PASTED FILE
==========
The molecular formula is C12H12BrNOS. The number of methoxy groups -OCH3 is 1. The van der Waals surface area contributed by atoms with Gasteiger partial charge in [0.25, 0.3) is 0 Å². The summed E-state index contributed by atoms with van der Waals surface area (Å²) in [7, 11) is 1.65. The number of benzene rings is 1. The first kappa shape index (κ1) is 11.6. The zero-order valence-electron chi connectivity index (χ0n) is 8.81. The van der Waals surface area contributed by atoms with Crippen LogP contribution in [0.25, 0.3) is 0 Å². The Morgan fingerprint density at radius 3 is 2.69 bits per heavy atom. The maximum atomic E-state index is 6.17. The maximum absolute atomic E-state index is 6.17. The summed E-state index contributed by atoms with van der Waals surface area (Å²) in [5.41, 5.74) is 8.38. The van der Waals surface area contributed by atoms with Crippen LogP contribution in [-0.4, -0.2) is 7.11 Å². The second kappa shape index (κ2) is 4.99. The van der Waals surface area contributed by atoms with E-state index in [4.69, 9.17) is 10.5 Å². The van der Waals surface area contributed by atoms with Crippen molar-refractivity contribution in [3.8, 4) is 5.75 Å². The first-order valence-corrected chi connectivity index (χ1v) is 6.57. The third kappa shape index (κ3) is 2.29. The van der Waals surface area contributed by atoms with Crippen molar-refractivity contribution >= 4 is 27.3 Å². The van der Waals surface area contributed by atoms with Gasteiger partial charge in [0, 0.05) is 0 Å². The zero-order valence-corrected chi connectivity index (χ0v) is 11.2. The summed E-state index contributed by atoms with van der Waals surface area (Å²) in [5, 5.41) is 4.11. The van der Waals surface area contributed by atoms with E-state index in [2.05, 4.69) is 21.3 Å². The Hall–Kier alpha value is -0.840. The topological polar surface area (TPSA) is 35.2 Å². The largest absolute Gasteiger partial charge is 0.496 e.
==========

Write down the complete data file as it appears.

The molecular formula is C12H12BrNOS. The number of methoxy groups -OCH3 is 1. The van der Waals surface area contributed by atoms with Gasteiger partial charge in [0.25, 0.3) is 0 Å². The summed E-state index contributed by atoms with van der Waals surface area (Å²) in [7, 11) is 1.65. The number of benzene rings is 1. The first kappa shape index (κ1) is 11.6. The zero-order valence-electron chi connectivity index (χ0n) is 8.81. The van der Waals surface area contributed by atoms with Crippen LogP contribution in [0.25, 0.3) is 0 Å². The Morgan fingerprint density at radius 3 is 2.69 bits per heavy atom. The maximum atomic E-state index is 6.17. The maximum absolute atomic E-state index is 6.17. The summed E-state index contributed by atoms with van der Waals surface area (Å²) in [5.41, 5.74) is 8.38. The van der Waals surface area contributed by atoms with Crippen LogP contribution in [-0.4, -0.2) is 7.11 Å². The second kappa shape index (κ2) is 4.99. The van der Waals surface area contributed by atoms with E-state index in [4.69, 9.17) is 10.5 Å². The van der Waals surface area contributed by atoms with Crippen molar-refractivity contribution in [3.8, 4) is 5.75 Å². The first-order valence-corrected chi connectivity index (χ1v) is 6.57. The third kappa shape index (κ3) is 2.29. The van der Waals surface area contributed by atoms with Crippen molar-refractivity contribution >= 4 is 27.3 Å². The van der Waals surface area contributed by atoms with Gasteiger partial charge in [0, 0.05) is 0 Å². The zero-order valence-corrected chi connectivity index (χ0v) is 11.2. The summed E-state index contributed by atoms with van der Waals surface area (Å²) in [5, 5.41) is 4.11. The van der Waals surface area contributed by atoms with E-state index in [2.05, 4.69) is 21.3 Å². The Hall–Kier alpha value is -0.840. The topological polar surface area (TPSA) is 35.2 Å². The largest absolute Gasteiger partial charge is 0.496 e.